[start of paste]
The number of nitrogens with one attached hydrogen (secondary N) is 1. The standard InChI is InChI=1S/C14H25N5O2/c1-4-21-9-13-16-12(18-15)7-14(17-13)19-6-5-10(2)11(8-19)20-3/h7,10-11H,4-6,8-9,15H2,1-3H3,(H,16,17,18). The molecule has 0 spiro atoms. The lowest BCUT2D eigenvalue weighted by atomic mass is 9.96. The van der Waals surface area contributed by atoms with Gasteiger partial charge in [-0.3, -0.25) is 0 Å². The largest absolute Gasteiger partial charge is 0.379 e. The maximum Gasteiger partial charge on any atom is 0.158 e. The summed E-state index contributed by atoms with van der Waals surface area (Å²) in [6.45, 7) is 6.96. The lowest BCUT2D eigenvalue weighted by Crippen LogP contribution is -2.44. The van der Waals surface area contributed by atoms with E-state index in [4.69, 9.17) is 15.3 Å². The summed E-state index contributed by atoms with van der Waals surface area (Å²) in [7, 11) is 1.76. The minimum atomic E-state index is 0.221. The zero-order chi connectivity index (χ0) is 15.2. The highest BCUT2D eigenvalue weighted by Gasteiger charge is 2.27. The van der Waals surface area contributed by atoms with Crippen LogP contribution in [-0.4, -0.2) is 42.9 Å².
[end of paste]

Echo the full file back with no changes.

The number of nitrogens with one attached hydrogen (secondary N) is 1. The standard InChI is InChI=1S/C14H25N5O2/c1-4-21-9-13-16-12(18-15)7-14(17-13)19-6-5-10(2)11(8-19)20-3/h7,10-11H,4-6,8-9,15H2,1-3H3,(H,16,17,18). The molecule has 0 spiro atoms. The lowest BCUT2D eigenvalue weighted by atomic mass is 9.96. The van der Waals surface area contributed by atoms with Gasteiger partial charge in [-0.3, -0.25) is 0 Å². The largest absolute Gasteiger partial charge is 0.379 e. The maximum Gasteiger partial charge on any atom is 0.158 e. The summed E-state index contributed by atoms with van der Waals surface area (Å²) in [6.45, 7) is 6.96. The lowest BCUT2D eigenvalue weighted by Crippen LogP contribution is -2.44. The van der Waals surface area contributed by atoms with E-state index in [4.69, 9.17) is 15.3 Å². The summed E-state index contributed by atoms with van der Waals surface area (Å²) in [7, 11) is 1.76. The minimum atomic E-state index is 0.221. The zero-order chi connectivity index (χ0) is 15.2. The highest BCUT2D eigenvalue weighted by Gasteiger charge is 2.27. The van der Waals surface area contributed by atoms with Crippen LogP contribution in [-0.4, -0.2) is 42.9 Å².